- Tongue and lip piercings may damage teeth and gums

Copenhagen, 16 June 2022 - Oral piercings should be removed to save teeth and gums, urged dental professionals displaying an e-poster at EuroPerio10, the world’s leading congress in periodontology and implant dentistry organised by the European Federation of Periodontology (EFP) (1).

“Our study found that many people with oral piercings had deep pockets and gaps around their teeth, and receding and bleeding gums,” said study author Professor Clemens Walter of University Medicine Greifswald, Germany. “These are all signs of periodontitis, also called gum disease, which can lead to tooth loss. People with tongue and lip piercings should remove them to protect their teeth and gums from further damage.”

It is estimated that approximately 5% of young adults have oral piercings with the tongue being the most common site (2). Women are around four times more likely to have an oral piercing than men.

This systematic review collected the best available evidence on piercings and oral health. The analysis included eight studies with 408 participants who had a total of 236 lip piercings and 236 tongue piercings. Every fifth patient had piercings in more than one oral site. Wearing duration varied from one month to 19 years and most jewellery was metal.

The studies compared teeth and gums next to the piercing with teeth and gums elsewhere in the mouth. Regarding tongue piercings, three in five studies found deeper pockets around teeth next to the piercing while three in four studies observed wider gaps. All four studies that examined patients for receding gums found this problem in those with tongue piercings while two in three studies found bleeding gums. As for lip piercings, the main finding was receding gums, which was observed in three out of four studies.

Professor Walter said: “The findings suggest that oral piercings, especially in the tongue, negatively affect the adjacent teeth and gums. In those with tongue piercings, damage was particularly notable around the bottom two front teeth, called the mandibular incisors, which are important for biting and chewing food. The likelihood of tooth and gum damage appeared to increase with the duration of wearing a lip or tongue piercing.”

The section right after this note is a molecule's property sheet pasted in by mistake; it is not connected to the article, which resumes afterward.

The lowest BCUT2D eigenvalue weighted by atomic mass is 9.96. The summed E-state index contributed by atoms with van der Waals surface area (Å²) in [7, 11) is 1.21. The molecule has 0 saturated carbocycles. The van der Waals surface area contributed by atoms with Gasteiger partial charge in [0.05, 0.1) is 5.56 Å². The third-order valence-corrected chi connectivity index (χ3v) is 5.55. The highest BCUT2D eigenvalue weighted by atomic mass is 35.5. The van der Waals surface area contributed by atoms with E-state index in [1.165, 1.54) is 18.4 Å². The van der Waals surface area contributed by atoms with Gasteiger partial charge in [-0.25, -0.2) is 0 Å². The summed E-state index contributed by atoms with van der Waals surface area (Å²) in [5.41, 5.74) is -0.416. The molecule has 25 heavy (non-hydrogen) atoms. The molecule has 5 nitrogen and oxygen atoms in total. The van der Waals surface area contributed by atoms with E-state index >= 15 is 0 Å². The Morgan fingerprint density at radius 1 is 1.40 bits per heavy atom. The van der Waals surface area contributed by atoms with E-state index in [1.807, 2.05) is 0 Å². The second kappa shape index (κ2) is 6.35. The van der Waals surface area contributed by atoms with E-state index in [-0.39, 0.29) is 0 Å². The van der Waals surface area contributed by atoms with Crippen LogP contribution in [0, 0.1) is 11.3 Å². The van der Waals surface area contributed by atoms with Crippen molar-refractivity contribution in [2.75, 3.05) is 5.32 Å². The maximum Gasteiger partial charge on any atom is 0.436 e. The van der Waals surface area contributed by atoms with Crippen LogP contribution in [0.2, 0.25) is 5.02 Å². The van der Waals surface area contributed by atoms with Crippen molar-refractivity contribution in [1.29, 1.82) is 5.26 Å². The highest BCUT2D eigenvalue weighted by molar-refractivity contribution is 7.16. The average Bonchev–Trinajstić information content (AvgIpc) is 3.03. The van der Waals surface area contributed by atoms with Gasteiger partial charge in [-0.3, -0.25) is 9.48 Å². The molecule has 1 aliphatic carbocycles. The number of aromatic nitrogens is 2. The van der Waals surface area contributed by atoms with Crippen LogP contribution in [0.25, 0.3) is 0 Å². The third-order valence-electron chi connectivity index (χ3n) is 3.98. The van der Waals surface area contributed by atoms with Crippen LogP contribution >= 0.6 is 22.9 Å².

He concluded: “Dentists should inform their patients about the risk of periodontal complications when wearing oral piercings, and people with these piercings should be strongly encouraged to remove them.”

EFP, global benchmark in periodontology
The European Federation of Periodontology (EFP, ww.efp.org) is a non-profit organisation dedicated to promoting awareness of periodontal science and the importance of gum health. Its guiding vision is “periodontal health for a better life.”

Founded in 1991, the EFP is a federation of 37 national periodontal member societies that represents more than 16,000 periodontists, dentists, researchers, and oral-health professionals from Europe and around the world. It supports evidence-based science in periodontal and oral health, and it promotes events and campaigns aimed at both professionals and the public.

The EFP organises EuroPerio, the world’s leading congress in periodontology and implant dentistry, as well as other important professional and expert events such as Perio Master Clinic and Perio Workshop. The annual Gum Health Day on May 12, organised by the EFP and its member societies, brings key messages on gum health to millions of people across the world.

The EFP also organises workshops and outreach campaigns with its partners: projects to date have covered the relationship between periodontal disease and diabetes, cardiovascular disease, and caries, as well as women’s oral health during pregnancy.

The EFP’s Journal of Clinical Periodontology is the most authoritative scientific publication in this field. The federation also publishes JCP Digest, a monthly digest of research, and the Perio Insight magazine, which features experts' views and debates.

The EFP’s work in education is also highly significant, notably its accreditation programme for postgraduate education in periodontology and implant dentistry.

The EFP has no professional or commercial agenda.

References
1) The abstract “Influence of oral piercings on periodontal health – a systematic review” was presented during the session “Influence of oral piercings on periodontal health – a systematic review” by Prof Clemens Walter which took place on 15 June at EuroPerio10.

2) Hennequin-Hoenderdos NL, Slot DE, Van der Weijden GA. The prevalence of oral and peri-oral piercings in young adults: a systematic review. Int J Dent Hyg. 2012;10:223–228.

Notes 
Funding: The study was self-funded by the authors and their respective institutions.
Disclosures: All authors declare that they have no conflict of interest.

 

MORE INFORMATION

European Federation of Periodontology

ww.efp.org

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